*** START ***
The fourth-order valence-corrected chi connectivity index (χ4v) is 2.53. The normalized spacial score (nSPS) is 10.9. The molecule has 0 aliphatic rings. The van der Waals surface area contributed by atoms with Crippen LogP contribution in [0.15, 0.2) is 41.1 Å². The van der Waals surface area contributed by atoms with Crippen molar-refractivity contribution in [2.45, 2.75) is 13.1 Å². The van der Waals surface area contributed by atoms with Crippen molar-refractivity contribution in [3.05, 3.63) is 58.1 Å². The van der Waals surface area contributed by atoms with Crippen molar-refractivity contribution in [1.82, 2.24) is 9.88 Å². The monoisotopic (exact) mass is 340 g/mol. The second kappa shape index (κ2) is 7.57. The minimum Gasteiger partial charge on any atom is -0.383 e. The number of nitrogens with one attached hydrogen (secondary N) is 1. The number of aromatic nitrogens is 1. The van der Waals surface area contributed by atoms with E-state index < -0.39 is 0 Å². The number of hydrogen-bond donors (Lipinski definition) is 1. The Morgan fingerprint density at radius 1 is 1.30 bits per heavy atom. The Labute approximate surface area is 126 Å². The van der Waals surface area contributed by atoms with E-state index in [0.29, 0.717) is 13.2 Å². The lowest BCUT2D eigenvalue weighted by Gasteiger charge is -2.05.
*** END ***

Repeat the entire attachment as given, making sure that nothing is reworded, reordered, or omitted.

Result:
The fourth-order valence-corrected chi connectivity index (χ4v) is 2.53. The normalized spacial score (nSPS) is 10.9. The molecule has 0 aliphatic rings. The van der Waals surface area contributed by atoms with Crippen LogP contribution in [0.15, 0.2) is 41.1 Å². The van der Waals surface area contributed by atoms with Crippen molar-refractivity contribution in [2.45, 2.75) is 13.1 Å². The van der Waals surface area contributed by atoms with Crippen molar-refractivity contribution in [3.05, 3.63) is 58.1 Å². The van der Waals surface area contributed by atoms with Crippen molar-refractivity contribution in [1.82, 2.24) is 9.88 Å². The monoisotopic (exact) mass is 340 g/mol. The second kappa shape index (κ2) is 7.57. The minimum Gasteiger partial charge on any atom is -0.383 e. The number of nitrogens with one attached hydrogen (secondary N) is 1. The number of aromatic nitrogens is 1. The van der Waals surface area contributed by atoms with E-state index < -0.39 is 0 Å². The number of hydrogen-bond donors (Lipinski definition) is 1. The Morgan fingerprint density at radius 1 is 1.30 bits per heavy atom. The Labute approximate surface area is 126 Å². The van der Waals surface area contributed by atoms with E-state index in [0.29, 0.717) is 13.2 Å². The lowest BCUT2D eigenvalue weighted by Gasteiger charge is -2.05.